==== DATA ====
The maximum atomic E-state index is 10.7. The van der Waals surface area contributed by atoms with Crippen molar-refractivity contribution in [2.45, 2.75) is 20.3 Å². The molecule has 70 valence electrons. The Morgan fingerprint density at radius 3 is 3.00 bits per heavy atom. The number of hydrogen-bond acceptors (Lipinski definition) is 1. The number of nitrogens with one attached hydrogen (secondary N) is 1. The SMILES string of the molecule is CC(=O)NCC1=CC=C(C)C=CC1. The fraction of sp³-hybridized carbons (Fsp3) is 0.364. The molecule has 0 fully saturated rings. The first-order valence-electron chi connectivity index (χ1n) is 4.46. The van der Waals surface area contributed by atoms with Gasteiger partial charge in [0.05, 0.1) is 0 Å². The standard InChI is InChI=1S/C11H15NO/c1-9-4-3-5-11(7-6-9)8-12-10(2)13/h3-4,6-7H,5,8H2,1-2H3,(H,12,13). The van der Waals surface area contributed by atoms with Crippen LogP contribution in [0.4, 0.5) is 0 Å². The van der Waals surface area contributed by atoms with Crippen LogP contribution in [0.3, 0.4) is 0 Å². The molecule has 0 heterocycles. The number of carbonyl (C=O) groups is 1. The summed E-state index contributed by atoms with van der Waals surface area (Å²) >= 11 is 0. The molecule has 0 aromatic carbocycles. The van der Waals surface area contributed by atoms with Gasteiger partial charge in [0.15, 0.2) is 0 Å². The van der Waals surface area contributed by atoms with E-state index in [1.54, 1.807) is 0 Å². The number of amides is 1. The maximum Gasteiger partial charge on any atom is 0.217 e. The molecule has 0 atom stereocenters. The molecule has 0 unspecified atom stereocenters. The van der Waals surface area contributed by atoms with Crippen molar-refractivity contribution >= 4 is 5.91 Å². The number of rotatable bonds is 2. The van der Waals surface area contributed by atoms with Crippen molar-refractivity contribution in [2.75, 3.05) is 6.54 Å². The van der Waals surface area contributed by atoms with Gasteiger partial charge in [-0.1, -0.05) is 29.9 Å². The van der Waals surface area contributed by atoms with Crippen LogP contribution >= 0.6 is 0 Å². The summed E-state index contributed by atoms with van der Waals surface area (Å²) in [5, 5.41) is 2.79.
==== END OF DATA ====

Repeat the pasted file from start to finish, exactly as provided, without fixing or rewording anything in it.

The maximum atomic E-state index is 10.7. The van der Waals surface area contributed by atoms with Crippen molar-refractivity contribution in [2.45, 2.75) is 20.3 Å². The molecule has 70 valence electrons. The Morgan fingerprint density at radius 3 is 3.00 bits per heavy atom. The number of hydrogen-bond acceptors (Lipinski definition) is 1. The number of nitrogens with one attached hydrogen (secondary N) is 1. The SMILES string of the molecule is CC(=O)NCC1=CC=C(C)C=CC1. The fraction of sp³-hybridized carbons (Fsp3) is 0.364. The molecule has 0 fully saturated rings. The first-order valence-electron chi connectivity index (χ1n) is 4.46. The van der Waals surface area contributed by atoms with Gasteiger partial charge in [0.05, 0.1) is 0 Å². The standard InChI is InChI=1S/C11H15NO/c1-9-4-3-5-11(7-6-9)8-12-10(2)13/h3-4,6-7H,5,8H2,1-2H3,(H,12,13). The van der Waals surface area contributed by atoms with Crippen LogP contribution in [0.4, 0.5) is 0 Å². The van der Waals surface area contributed by atoms with Crippen LogP contribution in [0.3, 0.4) is 0 Å². The molecule has 0 heterocycles. The number of carbonyl (C=O) groups is 1. The summed E-state index contributed by atoms with van der Waals surface area (Å²) >= 11 is 0. The molecule has 0 aromatic carbocycles. The van der Waals surface area contributed by atoms with Gasteiger partial charge in [0.15, 0.2) is 0 Å². The van der Waals surface area contributed by atoms with E-state index in [1.54, 1.807) is 0 Å². The number of amides is 1. The maximum Gasteiger partial charge on any atom is 0.217 e. The molecule has 0 atom stereocenters. The molecule has 0 unspecified atom stereocenters. The van der Waals surface area contributed by atoms with Crippen molar-refractivity contribution >= 4 is 5.91 Å². The number of rotatable bonds is 2. The van der Waals surface area contributed by atoms with Crippen molar-refractivity contribution in [2.75, 3.05) is 6.54 Å². The van der Waals surface area contributed by atoms with Gasteiger partial charge in [-0.1, -0.05) is 29.9 Å². The van der Waals surface area contributed by atoms with Crippen LogP contribution >= 0.6 is 0 Å². The summed E-state index contributed by atoms with van der Waals surface area (Å²) in [5, 5.41) is 2.79.